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Xerox, currently sloganed as "The Document Company," is the world's largest supplier of dry-paper photocopier machines and associated supplies. Corporate headquarters are in Stamford, Connecticut[?], though the major portion of the company is located in and around Rochester, New York, the area in which the company was founded.

Originally named Haloid and beginning as a manufacturer of photographic paper and equipment, the company came to prominence in the early 1960s with the introduction of the first one-piece, dry-paper photocopier, the Xerox 914[?]. The company expanded substantially throughout the 1960s, making millionaires of some long-suffering investors who had nursed the company through the slow research and development phase of the product. In many ways, this time resembled the early years of microcomputer giants Apple Computer and Microsoft. Proceeds from the introduction of this new industry allowed the company to open a famous research center, the Xerox Palo Alto Research Center or Xerox PARC.

Xerox shifted its business model in the 1970s and 1980s as patent expiry removed exclusivity from their copier technology, and diversification plans largely did not succeed. Many technologies developed largely by PARC were ignored by Xerox and made their way into other companies' products—for instance, Ethernet, the WIMP interface, and laser printers. Plans to enter the computer market were destroyed by bad timing (for example, releasing an 8-bit CP/M based system, the Xerox 820, just as IBM readied its more advanced PC). Similarly, Xerox developed a line of advanced typewriters just as the typewriter began to lose out to computer-based word processing. Meanwhile, the company's manufacturing costs were far in excess of those of their Japanese photocopier competitors, its design and manufacturing quality became questionable, and its internal culture had become problematic.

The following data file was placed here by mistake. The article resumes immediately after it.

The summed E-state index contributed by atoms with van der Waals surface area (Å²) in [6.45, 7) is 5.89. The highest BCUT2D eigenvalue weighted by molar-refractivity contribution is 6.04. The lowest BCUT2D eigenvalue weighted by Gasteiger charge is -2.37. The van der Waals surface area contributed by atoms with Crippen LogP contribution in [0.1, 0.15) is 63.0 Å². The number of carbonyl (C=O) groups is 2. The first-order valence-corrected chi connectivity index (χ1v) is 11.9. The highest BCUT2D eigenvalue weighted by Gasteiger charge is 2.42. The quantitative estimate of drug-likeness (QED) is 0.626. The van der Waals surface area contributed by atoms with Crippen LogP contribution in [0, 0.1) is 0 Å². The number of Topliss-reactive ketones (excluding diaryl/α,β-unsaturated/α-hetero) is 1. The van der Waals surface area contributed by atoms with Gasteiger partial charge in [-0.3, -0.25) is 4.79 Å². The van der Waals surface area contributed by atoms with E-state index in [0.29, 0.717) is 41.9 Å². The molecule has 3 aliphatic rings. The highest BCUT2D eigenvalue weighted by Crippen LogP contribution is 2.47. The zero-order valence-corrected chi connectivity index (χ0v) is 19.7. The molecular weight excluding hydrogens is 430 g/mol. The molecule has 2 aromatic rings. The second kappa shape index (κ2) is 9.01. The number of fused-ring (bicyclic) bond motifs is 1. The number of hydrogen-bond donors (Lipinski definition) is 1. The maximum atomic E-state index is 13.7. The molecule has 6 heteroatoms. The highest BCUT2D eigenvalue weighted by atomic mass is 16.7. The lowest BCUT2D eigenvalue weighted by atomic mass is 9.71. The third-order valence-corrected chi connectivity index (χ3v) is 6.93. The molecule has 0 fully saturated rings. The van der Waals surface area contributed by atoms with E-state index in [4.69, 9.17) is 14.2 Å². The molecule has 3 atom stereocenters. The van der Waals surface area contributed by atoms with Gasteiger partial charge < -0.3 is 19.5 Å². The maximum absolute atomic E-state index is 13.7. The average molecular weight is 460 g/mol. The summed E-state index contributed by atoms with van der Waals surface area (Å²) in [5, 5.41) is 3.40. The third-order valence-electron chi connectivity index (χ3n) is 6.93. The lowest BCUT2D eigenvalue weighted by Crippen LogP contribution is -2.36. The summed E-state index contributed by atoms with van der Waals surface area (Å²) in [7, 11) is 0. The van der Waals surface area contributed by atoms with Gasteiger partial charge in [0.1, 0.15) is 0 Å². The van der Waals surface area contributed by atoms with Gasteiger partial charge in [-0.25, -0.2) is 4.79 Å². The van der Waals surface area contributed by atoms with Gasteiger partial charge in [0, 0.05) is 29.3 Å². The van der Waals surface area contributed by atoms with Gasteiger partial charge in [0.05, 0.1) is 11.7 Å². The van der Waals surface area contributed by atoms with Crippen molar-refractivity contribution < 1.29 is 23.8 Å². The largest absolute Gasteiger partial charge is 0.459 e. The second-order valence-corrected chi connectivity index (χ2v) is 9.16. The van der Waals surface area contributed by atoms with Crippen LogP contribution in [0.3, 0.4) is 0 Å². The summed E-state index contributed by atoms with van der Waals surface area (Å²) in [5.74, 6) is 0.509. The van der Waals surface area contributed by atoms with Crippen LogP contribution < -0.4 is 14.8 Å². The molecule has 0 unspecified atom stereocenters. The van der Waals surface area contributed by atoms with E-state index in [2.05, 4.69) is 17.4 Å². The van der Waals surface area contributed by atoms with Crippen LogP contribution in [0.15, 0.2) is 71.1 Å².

The company was revived in the 1980s and 1990s, through a massive improvement in quality design and realignment of its product line. Development of "digital photocopiers" in the 1990s and a revamp of the entire product range—essentially high-end laser printers with attached scanners—which were able to be attached to computer networks, again gave Xerox a huge technical lead over its competitors. Xerox worked to turn its product into a service, providing a complete "document service" to companies including supply, maintenance, configuration, and user support. However, the company struck trouble in an echo of its earlier difficulties when its competitors caught up and it again lost its technical lead. Recently, Xerox, like Enron, WorldCom, Global Crossing, and other major multinational companies, was revealed to have hidden billions of dollars in past losses through creative accounting practices - though unlike those companies it is still operating. (Needed: more detail discussion of accounting irregularities.)

Xerox, though it is a global brand, has a slightly unusual corporate structure in that it maintains a joint venture, Fuji Xerox[?], a 50-50 partnership with the Japanese photographic firm Fujifilm, to sell in the Asia-Pacific region, and a similar operation, Rank Xerox, throughout Europe.

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